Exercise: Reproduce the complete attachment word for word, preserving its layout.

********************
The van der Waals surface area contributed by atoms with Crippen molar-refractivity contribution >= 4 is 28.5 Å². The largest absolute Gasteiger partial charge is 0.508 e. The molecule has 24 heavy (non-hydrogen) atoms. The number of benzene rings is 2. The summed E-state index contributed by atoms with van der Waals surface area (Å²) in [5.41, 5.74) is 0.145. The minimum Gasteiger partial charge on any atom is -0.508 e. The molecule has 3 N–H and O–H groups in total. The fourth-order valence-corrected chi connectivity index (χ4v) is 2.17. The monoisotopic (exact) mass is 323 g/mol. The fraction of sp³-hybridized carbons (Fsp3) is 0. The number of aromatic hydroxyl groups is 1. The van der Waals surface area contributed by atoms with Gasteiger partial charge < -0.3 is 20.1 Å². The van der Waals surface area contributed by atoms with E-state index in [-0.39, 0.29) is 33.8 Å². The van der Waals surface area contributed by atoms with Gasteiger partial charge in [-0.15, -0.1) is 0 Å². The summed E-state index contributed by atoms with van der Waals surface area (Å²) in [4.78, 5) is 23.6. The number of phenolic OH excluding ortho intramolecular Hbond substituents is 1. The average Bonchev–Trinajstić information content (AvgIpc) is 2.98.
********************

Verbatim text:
The van der Waals surface area contributed by atoms with Crippen molar-refractivity contribution >= 4 is 28.5 Å². The largest absolute Gasteiger partial charge is 0.508 e. The molecule has 24 heavy (non-hydrogen) atoms. The number of benzene rings is 2. The summed E-state index contributed by atoms with van der Waals surface area (Å²) in [5.41, 5.74) is 0.145. The minimum Gasteiger partial charge on any atom is -0.508 e. The molecule has 3 N–H and O–H groups in total. The fourth-order valence-corrected chi connectivity index (χ4v) is 2.17. The monoisotopic (exact) mass is 323 g/mol. The fraction of sp³-hybridized carbons (Fsp3) is 0. The number of aromatic hydroxyl groups is 1. The van der Waals surface area contributed by atoms with Gasteiger partial charge < -0.3 is 20.1 Å². The van der Waals surface area contributed by atoms with E-state index in [-0.39, 0.29) is 33.8 Å². The van der Waals surface area contributed by atoms with Gasteiger partial charge in [-0.15, -0.1) is 0 Å². The summed E-state index contributed by atoms with van der Waals surface area (Å²) in [4.78, 5) is 23.6. The number of phenolic OH excluding ortho intramolecular Hbond substituents is 1. The average Bonchev–Trinajstić information content (AvgIpc) is 2.98.